A near-solar metallicity, nitrogen-deficient lyman limit absorber associated with two S0 galaxies

Edward B. Jenkins, David V. Bowen, Todd M. Tripp, Kenneth R. Sembach

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The UV spectrum of the bright quasar PHL 1811 at zem = 0.192 reveals a foreground gas system at z = 0.080923 with log N(H I) = 17.98 ±0.05. We have determined the abundances of various atomic species in this system from a spectrum covering the wavelength range 1160-1730 Å recorded at 7 km s-1 resolution by the E140M grating of the Space Telescope Imaging Spectrograph (STIS) on the Hubble Space Telescope (HST), supplemented by coverage at shorter wavelengths by the Far Ultraviolet Spectroscopic Explorer (FUSE). The abundances of C II Si II, S II, and Fe II compared to that of O I indicate that a considerable fraction of the gas is in locations where the hydrogen is ionized. An oxygen abundance [O/H] = -0.19 ±0.08 in the H I-bearing gas indicates that the chemical enrichment of the gas is unusually high for an extragalactic QSO absorption system. However, this same material has an unusually low abundance of nitrogen, [N/O] < -0.59, indicating that there may not have been enough time during this enrichment for secondary nitrogen to arise from low- and intermediate-mass stars. From the convergence of high Lyman series lines we can determine the velocity width of H I, and after correcting for turbulent broadening shown by the O I absorption feature, we derive a temperature T = 7070-4680+3860 K. We determine a lower bound for the electron density n(e) < 10-3 cm-3 by modeling the ionization by the intergalactic radiation field and an upper bound n(e) < 0.07 cm-3 from the absence of much C II in an excited fine-structure level. The thermal pressure in the range 4 cm -3 K < p/k < 140 cm-3 K could be confined by a warm-hot intergalactic medium (WHIM) structure with pi p̄ ∼ 20 that might accompany a wall of galaxies at the same redshift, seen in date from the Sloan Digital Sky Survey. An r-band image of the field surrounding PHL 1811 recorded by the ACS instrument on HST shows that two galaxies at the same redshift as the gas are SO galaxies, separated by only 34 and 87 h 70-1 kpc from the line of sight. One or both of these galaxies may be the source of the material in the Lyman limit system, which may have been expelled from them in a fast wind, by tidal stripping, or by ram pressure stripping. Subtraction of the ACS point-spread function from the image of the QSO reveals the presence of a face-on spiral galaxy under the glare of the quasar; while it is possible that this galaxy may be responsible for the Lyman limit absorption, the exact alignment of the QSO with the center of the galaxy suggests that the spiral is the quasar host.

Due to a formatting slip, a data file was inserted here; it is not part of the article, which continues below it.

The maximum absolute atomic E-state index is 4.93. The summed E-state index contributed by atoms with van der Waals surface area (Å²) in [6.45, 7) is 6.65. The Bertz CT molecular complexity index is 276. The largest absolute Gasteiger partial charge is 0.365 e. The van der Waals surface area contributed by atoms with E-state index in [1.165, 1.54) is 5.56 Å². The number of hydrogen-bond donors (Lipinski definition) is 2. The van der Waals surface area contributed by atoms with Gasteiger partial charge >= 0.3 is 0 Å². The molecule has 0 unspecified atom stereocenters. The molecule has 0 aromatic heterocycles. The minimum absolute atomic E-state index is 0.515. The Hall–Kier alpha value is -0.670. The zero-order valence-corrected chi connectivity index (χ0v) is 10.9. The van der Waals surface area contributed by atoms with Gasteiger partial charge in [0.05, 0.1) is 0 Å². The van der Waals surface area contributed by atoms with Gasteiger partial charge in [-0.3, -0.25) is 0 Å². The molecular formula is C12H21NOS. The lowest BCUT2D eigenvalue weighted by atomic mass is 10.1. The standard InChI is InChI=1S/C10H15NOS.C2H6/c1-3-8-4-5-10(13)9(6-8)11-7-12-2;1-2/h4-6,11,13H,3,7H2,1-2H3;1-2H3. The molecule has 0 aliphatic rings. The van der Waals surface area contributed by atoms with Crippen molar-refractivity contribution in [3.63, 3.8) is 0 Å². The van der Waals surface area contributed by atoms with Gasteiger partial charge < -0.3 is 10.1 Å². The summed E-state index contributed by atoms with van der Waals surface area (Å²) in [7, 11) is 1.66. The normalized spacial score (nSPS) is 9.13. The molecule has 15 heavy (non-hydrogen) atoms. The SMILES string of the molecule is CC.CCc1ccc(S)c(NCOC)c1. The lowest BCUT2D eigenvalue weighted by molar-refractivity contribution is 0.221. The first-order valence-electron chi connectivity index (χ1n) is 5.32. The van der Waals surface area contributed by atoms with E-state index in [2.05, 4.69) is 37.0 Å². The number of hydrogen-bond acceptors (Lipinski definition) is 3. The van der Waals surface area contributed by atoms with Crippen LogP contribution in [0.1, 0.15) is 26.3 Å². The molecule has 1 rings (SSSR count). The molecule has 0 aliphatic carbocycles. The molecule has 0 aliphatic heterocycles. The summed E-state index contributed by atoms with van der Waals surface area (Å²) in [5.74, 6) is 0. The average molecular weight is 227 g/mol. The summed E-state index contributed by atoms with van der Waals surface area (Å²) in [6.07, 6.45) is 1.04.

Original languageEnglish (US)
Pages (from-to)767-794
Number of pages28
JournalAstrophysical Journal
Issue number2 I
StatePublished - Apr 20 2005

All Science Journal Classification (ASJC) codes

  • Astronomy and Astrophysics
  • Space and Planetary Science


  • Galaxies: halos
  • Intergalactic medium
  • Quasars: absorption lines


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